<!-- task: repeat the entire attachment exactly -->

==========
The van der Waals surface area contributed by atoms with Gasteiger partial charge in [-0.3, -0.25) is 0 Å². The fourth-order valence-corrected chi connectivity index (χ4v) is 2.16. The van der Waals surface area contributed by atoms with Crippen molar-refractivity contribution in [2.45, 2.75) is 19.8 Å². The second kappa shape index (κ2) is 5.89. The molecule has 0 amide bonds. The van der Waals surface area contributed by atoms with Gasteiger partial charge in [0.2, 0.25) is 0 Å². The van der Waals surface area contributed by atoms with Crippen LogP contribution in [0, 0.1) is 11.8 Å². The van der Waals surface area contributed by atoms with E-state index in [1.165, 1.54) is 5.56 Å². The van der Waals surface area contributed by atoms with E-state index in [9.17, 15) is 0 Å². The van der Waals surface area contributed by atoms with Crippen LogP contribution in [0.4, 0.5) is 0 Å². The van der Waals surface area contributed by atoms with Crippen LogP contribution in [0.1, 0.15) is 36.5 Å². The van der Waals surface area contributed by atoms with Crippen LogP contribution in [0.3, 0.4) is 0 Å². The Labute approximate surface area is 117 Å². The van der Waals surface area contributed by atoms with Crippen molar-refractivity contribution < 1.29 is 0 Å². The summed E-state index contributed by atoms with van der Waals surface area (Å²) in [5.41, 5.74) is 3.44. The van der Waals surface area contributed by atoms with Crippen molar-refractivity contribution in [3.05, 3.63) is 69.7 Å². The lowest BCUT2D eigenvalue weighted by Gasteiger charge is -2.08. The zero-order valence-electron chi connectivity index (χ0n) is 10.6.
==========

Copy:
The van der Waals surface area contributed by atoms with Gasteiger partial charge in [-0.3, -0.25) is 0 Å². The fourth-order valence-corrected chi connectivity index (χ4v) is 2.16. The van der Waals surface area contributed by atoms with Crippen molar-refractivity contribution in [2.45, 2.75) is 19.8 Å². The second kappa shape index (κ2) is 5.89. The molecule has 0 amide bonds. The van der Waals surface area contributed by atoms with Gasteiger partial charge in [0.2, 0.25) is 0 Å². The van der Waals surface area contributed by atoms with Crippen LogP contribution in [0, 0.1) is 11.8 Å². The van der Waals surface area contributed by atoms with E-state index in [1.165, 1.54) is 5.56 Å². The van der Waals surface area contributed by atoms with E-state index in [9.17, 15) is 0 Å². The van der Waals surface area contributed by atoms with Crippen LogP contribution in [0.4, 0.5) is 0 Å². The van der Waals surface area contributed by atoms with Crippen LogP contribution in [0.1, 0.15) is 36.5 Å². The van der Waals surface area contributed by atoms with Crippen LogP contribution in [0.3, 0.4) is 0 Å². The Labute approximate surface area is 117 Å². The van der Waals surface area contributed by atoms with Crippen molar-refractivity contribution < 1.29 is 0 Å². The summed E-state index contributed by atoms with van der Waals surface area (Å²) in [5.41, 5.74) is 3.44. The van der Waals surface area contributed by atoms with Crippen molar-refractivity contribution in [3.05, 3.63) is 69.7 Å². The lowest BCUT2D eigenvalue weighted by Gasteiger charge is -2.08. The zero-order valence-electron chi connectivity index (χ0n) is 10.6.